When thinking about spiritual leadership, it is helpful to be clear about what might be meant by “spiritual.” For our purposes, “Christian spirituality” is defined as a way of life in relationship to the God we know in Jesus Christ through the power of the Holy Spirit, so that we partner in God’s will being done on earth as it is in heaven.” Breaking down this definition is even more helpful.
A way of life—Christian spirituality is not just about religious feelings and inner experiences. Neither is it something that we turn on at church and off when we go out into the world. Spirituality is a way of being in the world that touches every part of who we are. It has implications for how we live with our neighbors, spend our money, vote, work, play, treat our family, and so on. In the church it moves us to concern not just for the church’s welfare but also for the welfare of our community and the world.
In relationship to God—As the catechism says, we were created to glorify God and enjoy God forever (Book of Confessions, 7.001). We were meant from the beginning to have a living relationship with the living God at the center of who we are. Like any relationship, this one needs an investment of time and attention to flourish. This investment includes worship, prayer, study of scripture, along with the use of other means of grace. God is always calling us into deeper relationship through all the events of our lives. As we respond to God’s continuous invitations, life becomes an adventure in faith.
The God we know in Jesus Christ—Christian spirituality is not a relationship with just any God, but to a particular God revealed in scripture and, most fully, in Jesus Christ. Christ, the Lord and head of the church, shows us who God truly is. The relationship we have with God is made possible by his incarnation, life, death, and resurrection. Jesus embodies a God who is eternally for us and is always at work for the good of God’s creation. As his disciples we are called to join God in this work in the world.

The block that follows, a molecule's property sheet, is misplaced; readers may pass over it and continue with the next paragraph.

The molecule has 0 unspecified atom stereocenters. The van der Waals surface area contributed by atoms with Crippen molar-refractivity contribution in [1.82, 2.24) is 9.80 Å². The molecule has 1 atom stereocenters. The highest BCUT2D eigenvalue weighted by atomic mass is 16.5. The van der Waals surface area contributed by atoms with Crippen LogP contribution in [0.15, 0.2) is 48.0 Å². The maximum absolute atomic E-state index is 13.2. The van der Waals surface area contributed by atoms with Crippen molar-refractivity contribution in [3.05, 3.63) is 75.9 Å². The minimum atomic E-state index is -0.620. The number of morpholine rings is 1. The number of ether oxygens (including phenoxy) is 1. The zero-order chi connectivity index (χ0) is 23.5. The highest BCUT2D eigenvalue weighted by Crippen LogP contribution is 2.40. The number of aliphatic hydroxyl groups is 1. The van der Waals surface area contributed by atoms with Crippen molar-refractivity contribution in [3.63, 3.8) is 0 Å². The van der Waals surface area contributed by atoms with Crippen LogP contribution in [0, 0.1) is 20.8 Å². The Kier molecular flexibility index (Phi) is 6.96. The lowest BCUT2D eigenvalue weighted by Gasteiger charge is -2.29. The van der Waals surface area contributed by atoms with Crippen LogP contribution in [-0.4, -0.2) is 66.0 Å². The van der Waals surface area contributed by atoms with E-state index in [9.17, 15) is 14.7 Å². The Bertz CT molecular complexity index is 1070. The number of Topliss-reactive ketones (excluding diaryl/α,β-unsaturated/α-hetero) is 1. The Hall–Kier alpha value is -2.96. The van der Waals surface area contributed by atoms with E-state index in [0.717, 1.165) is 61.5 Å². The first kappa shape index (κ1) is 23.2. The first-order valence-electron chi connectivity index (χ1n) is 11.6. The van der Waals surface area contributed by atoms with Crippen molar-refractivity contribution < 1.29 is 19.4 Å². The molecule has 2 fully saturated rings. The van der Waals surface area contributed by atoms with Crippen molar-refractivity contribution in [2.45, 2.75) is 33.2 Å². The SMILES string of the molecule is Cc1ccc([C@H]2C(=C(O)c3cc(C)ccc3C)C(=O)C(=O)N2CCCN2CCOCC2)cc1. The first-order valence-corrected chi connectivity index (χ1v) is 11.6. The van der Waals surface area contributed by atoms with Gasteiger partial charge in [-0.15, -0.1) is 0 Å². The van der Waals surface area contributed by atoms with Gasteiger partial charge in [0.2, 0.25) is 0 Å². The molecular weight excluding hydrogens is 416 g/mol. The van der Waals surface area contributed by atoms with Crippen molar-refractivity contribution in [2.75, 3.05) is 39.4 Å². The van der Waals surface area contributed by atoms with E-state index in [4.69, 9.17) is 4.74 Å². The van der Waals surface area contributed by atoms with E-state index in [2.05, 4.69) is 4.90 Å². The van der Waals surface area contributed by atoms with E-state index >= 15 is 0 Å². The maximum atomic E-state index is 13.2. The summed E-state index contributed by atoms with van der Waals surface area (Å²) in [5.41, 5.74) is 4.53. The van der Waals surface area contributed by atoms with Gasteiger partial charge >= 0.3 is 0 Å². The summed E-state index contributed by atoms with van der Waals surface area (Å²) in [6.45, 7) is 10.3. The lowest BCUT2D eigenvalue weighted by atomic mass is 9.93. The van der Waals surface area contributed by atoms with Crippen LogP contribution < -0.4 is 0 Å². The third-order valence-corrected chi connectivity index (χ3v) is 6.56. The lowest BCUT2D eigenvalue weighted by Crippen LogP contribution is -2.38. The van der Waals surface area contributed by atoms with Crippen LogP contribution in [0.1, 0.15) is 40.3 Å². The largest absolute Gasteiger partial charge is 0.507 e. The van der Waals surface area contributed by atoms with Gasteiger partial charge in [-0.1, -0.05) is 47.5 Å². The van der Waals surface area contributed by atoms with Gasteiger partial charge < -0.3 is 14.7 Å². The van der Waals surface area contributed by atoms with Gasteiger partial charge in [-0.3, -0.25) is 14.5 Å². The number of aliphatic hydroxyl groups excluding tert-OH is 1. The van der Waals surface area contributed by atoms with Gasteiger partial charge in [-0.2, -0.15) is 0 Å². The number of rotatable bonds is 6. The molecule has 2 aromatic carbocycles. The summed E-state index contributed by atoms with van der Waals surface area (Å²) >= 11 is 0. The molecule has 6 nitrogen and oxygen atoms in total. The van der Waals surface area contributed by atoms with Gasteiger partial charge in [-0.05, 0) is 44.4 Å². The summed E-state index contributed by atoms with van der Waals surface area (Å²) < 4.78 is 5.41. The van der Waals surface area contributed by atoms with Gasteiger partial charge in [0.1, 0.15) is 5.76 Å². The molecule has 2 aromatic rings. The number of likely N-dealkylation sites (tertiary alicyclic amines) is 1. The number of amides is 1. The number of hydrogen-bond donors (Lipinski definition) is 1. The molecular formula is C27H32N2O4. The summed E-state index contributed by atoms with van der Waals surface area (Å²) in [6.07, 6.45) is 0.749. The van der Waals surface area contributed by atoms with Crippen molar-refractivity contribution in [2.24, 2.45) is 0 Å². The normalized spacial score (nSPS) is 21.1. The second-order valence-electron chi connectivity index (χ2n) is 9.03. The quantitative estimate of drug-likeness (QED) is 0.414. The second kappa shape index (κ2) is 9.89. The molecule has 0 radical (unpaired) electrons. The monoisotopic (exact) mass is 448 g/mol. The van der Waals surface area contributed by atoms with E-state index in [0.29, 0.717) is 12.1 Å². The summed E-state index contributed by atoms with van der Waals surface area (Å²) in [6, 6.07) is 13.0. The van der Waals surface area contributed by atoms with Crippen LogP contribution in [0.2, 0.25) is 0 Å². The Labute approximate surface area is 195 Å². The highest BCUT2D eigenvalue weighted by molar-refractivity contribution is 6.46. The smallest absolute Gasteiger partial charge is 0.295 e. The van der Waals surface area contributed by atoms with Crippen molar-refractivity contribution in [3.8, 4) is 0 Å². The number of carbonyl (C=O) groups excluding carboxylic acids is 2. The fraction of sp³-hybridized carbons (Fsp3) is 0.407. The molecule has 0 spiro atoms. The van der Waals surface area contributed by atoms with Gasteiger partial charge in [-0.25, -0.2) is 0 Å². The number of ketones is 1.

Empowered by the Holy Spirit—The Holy Spirit who filled and empowered the first disciples at Pentecost is still available to God’s people today to do God’s work. The Spirit also moves within us to conform us to the image of God’s son (Rom. 8:29.) This means that as we give ourselves to deeper relationship with God, our character will reflect Jesus’ more and more. This is the work of the Spirit in us, not something we do to ourselves. We are empowered both to be God’s faithful people and to do God’s work.
A Spiritual Exercise
Gather a Bible, paper, and pencil, and find a place where you can be undisturbed. Sit comfortably and become quiet inside. Ask God to bless this exercise to draw you closer. Turn to Psalm 23. Use this psalm to help you reflect on your relationship with God. Start with verse one: what does it mean to you that God is your shepherd? How have you experienced this relationship supplying your needs? Continue through the psalm, using verses 2–5 to reflect on your relationship with God from childhood to where you are now. When were you aware that God was leading you? How has God restored your soul?
Write what you remember about these “God sightings” in your life. Move to verse 6 and meditate on what it means to claim these two statements for your future. Conclude by writing a prayer based on your reflections on the psalm. Express to God what you are thankful for, what you need to confess, and how you want to experience your relationship with God in the future.
Joan S. Gray has served as teaching elder in twelve congregations. She is the co-author of Presbyterian Polity for Church Leaders, and the author of Spiritual Leadership for Church Officers and Sailboat Church, all published by Westminster/John Knox Press. Joan concluded a two-year term as Moderator of the 217th General Assembly (2006) of the PC(USA) and lives in midtown Atlanta.